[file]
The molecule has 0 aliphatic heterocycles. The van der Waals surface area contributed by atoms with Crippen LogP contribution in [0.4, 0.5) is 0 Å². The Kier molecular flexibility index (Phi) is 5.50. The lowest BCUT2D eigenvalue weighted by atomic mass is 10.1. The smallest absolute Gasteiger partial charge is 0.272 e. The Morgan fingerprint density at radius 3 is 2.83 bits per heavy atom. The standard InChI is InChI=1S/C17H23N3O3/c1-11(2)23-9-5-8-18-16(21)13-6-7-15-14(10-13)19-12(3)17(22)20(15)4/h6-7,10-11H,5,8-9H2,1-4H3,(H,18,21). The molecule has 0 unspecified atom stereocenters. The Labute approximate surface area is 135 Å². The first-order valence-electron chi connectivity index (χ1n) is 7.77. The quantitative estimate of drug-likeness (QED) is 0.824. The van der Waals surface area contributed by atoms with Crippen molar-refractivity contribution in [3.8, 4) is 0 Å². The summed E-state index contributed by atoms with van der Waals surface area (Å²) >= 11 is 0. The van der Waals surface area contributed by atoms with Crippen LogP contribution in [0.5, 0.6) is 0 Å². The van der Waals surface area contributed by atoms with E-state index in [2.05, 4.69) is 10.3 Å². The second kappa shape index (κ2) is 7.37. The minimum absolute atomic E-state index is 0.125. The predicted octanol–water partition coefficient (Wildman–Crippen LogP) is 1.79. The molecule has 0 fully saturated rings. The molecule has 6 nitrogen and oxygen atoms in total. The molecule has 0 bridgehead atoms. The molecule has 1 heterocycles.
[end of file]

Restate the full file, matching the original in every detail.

The molecule has 0 aliphatic heterocycles. The van der Waals surface area contributed by atoms with Crippen LogP contribution in [0.4, 0.5) is 0 Å². The Kier molecular flexibility index (Phi) is 5.50. The lowest BCUT2D eigenvalue weighted by atomic mass is 10.1. The smallest absolute Gasteiger partial charge is 0.272 e. The Morgan fingerprint density at radius 3 is 2.83 bits per heavy atom. The standard InChI is InChI=1S/C17H23N3O3/c1-11(2)23-9-5-8-18-16(21)13-6-7-15-14(10-13)19-12(3)17(22)20(15)4/h6-7,10-11H,5,8-9H2,1-4H3,(H,18,21). The molecule has 0 unspecified atom stereocenters. The Labute approximate surface area is 135 Å². The first-order valence-electron chi connectivity index (χ1n) is 7.77. The quantitative estimate of drug-likeness (QED) is 0.824. The van der Waals surface area contributed by atoms with Crippen molar-refractivity contribution in [3.8, 4) is 0 Å². The summed E-state index contributed by atoms with van der Waals surface area (Å²) >= 11 is 0. The van der Waals surface area contributed by atoms with Crippen LogP contribution in [0.5, 0.6) is 0 Å². The van der Waals surface area contributed by atoms with E-state index in [2.05, 4.69) is 10.3 Å². The second kappa shape index (κ2) is 7.37. The minimum absolute atomic E-state index is 0.125. The predicted octanol–water partition coefficient (Wildman–Crippen LogP) is 1.79. The molecule has 0 fully saturated rings. The molecule has 6 nitrogen and oxygen atoms in total. The molecule has 0 bridgehead atoms. The molecule has 1 heterocycles.